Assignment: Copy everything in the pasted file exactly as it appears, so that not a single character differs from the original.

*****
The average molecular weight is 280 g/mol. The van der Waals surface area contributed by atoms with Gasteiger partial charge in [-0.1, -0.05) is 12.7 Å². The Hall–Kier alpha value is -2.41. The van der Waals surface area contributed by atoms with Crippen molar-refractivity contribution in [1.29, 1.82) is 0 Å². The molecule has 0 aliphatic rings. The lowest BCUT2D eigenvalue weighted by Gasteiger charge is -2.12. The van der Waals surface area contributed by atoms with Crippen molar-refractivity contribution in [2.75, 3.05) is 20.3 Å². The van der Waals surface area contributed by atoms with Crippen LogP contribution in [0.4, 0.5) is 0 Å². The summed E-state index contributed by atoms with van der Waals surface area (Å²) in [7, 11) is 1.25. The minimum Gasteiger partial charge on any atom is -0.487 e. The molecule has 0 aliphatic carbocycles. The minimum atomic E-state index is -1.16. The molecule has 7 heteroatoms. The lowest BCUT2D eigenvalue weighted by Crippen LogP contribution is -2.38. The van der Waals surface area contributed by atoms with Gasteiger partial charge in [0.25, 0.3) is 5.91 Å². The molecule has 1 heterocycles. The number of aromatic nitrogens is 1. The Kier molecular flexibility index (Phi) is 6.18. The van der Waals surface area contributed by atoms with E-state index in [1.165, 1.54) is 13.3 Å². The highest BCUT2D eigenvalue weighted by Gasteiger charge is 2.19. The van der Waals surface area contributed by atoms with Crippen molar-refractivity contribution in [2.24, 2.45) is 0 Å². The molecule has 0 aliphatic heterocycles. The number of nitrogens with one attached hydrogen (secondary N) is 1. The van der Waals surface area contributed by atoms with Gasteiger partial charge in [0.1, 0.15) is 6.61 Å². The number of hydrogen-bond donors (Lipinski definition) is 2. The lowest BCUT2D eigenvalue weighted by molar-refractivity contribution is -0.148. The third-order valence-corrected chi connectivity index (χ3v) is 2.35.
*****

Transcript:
The average molecular weight is 280 g/mol. The van der Waals surface area contributed by atoms with Gasteiger partial charge in [-0.1, -0.05) is 12.7 Å². The Hall–Kier alpha value is -2.41. The van der Waals surface area contributed by atoms with Crippen molar-refractivity contribution in [1.29, 1.82) is 0 Å². The molecule has 0 aliphatic rings. The lowest BCUT2D eigenvalue weighted by Gasteiger charge is -2.12. The van der Waals surface area contributed by atoms with Crippen molar-refractivity contribution in [2.75, 3.05) is 20.3 Å². The van der Waals surface area contributed by atoms with Crippen LogP contribution in [0.4, 0.5) is 0 Å². The summed E-state index contributed by atoms with van der Waals surface area (Å²) in [7, 11) is 1.25. The minimum Gasteiger partial charge on any atom is -0.487 e. The molecule has 0 aliphatic carbocycles. The minimum atomic E-state index is -1.16. The molecule has 7 heteroatoms. The lowest BCUT2D eigenvalue weighted by Crippen LogP contribution is -2.38. The van der Waals surface area contributed by atoms with Gasteiger partial charge in [0.25, 0.3) is 5.91 Å². The molecule has 1 heterocycles. The number of aromatic nitrogens is 1. The Kier molecular flexibility index (Phi) is 6.18. The van der Waals surface area contributed by atoms with E-state index in [1.165, 1.54) is 13.3 Å². The highest BCUT2D eigenvalue weighted by Gasteiger charge is 2.19. The van der Waals surface area contributed by atoms with Crippen molar-refractivity contribution in [2.24, 2.45) is 0 Å². The molecule has 0 aliphatic heterocycles. The number of nitrogens with one attached hydrogen (secondary N) is 1. The van der Waals surface area contributed by atoms with Gasteiger partial charge in [0.1, 0.15) is 6.61 Å². The number of hydrogen-bond donors (Lipinski definition) is 2. The lowest BCUT2D eigenvalue weighted by molar-refractivity contribution is -0.148. The third-order valence-corrected chi connectivity index (χ3v) is 2.35.